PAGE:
Cancer fighting nanoliposomes

Written by: Captain Skellett // April 27th, 2009 // Recent Research

Georgetown University researchers led by Dr Esther Chang have had some recent success with Phase 1 trials of cool little nanoliposomes (like fat only smaller) which fight cancer by gene therapy. Last time I checked, I thought gene therapy was years and years down the track, decades even, that it was the stuff of science fiction – but apparently it’s not as far away as I thought.

p53 is one of my all-time favourite gene/proteins because it does so many things – it has its fingers in a lot of pies, and I like pies. If you already know how p53 works, maybe it’s one of your favourites too, skip the following paragraph.

p53 is a tumour suppressor gene. A mutation that messes up your p53 is involved in over half of all human cancers, and is often one of the early mutations that a cell gets along the dark, dangerous, Darwinian path of becoming cancerous. Basically, p53 is activated when DNA is damaged and it stops the cell from replicating by stopping it before it enters the S phase and starts DNA synthesis, because it’s kickass and p53 knows that you don’t want to replicate mucked up DNA. When p53 is activated, a cell has two choices: to either repair the damage or kill itself. Without functional p53 DNA may get replicated with all kinds of errors, leading to multiple mutations and potentially cancer, and the cell is less likely to kill itself, leading to long-lived cells and potentially cancer.

cell-exploding-p53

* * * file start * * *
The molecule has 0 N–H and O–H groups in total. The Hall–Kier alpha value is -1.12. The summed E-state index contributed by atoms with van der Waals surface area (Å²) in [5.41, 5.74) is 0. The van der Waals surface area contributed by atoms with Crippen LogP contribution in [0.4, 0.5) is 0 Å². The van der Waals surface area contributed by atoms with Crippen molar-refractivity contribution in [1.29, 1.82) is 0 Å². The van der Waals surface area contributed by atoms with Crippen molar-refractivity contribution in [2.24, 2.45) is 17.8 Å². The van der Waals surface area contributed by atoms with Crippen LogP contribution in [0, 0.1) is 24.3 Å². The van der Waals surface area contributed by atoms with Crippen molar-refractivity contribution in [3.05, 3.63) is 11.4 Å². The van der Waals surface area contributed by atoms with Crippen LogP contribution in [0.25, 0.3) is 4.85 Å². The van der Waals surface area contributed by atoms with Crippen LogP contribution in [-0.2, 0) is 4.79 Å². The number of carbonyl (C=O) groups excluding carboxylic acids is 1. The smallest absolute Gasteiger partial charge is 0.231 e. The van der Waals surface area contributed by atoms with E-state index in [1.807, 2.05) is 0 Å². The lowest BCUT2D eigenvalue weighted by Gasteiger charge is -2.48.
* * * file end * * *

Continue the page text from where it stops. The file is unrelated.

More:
So what these guys have done is pretty cool – they wrap up a section of DNA that has a functional copy of the p53 gene in a cationic liposome (positively charged hunk of fat).

cationic-liposome1

When the liposome bumps into a cancer cell it sticks because of the tumour-specific antibodies and then, I’m assuming, the fat merges with the plasma membrane and the DNA segment is sent to the nucleus. The cancer cell now has a functioning copy of p53, and that will chafe it in the fun zone.

They’ve tried it on mice with human cancers grafted onto them (which is gross imho), and it made chemotherapy and radiotherapy more successful than control, so it seems to be working. Hell, I think gene therapy is pretty freaking cool, although a bit scary as well, and that this is an awesome idea. It’s futuristic and I’m feeling cautiously optimistic, how about you?

Captain Skellett

I be Captain Skellett. Me blog started in April 2009 when I was working full time and didn’t get a chance to talk science. Now I have changed jobs and talk science all the time, but that doesn’t stop me blogging. More About Captain Skellett   Google

   

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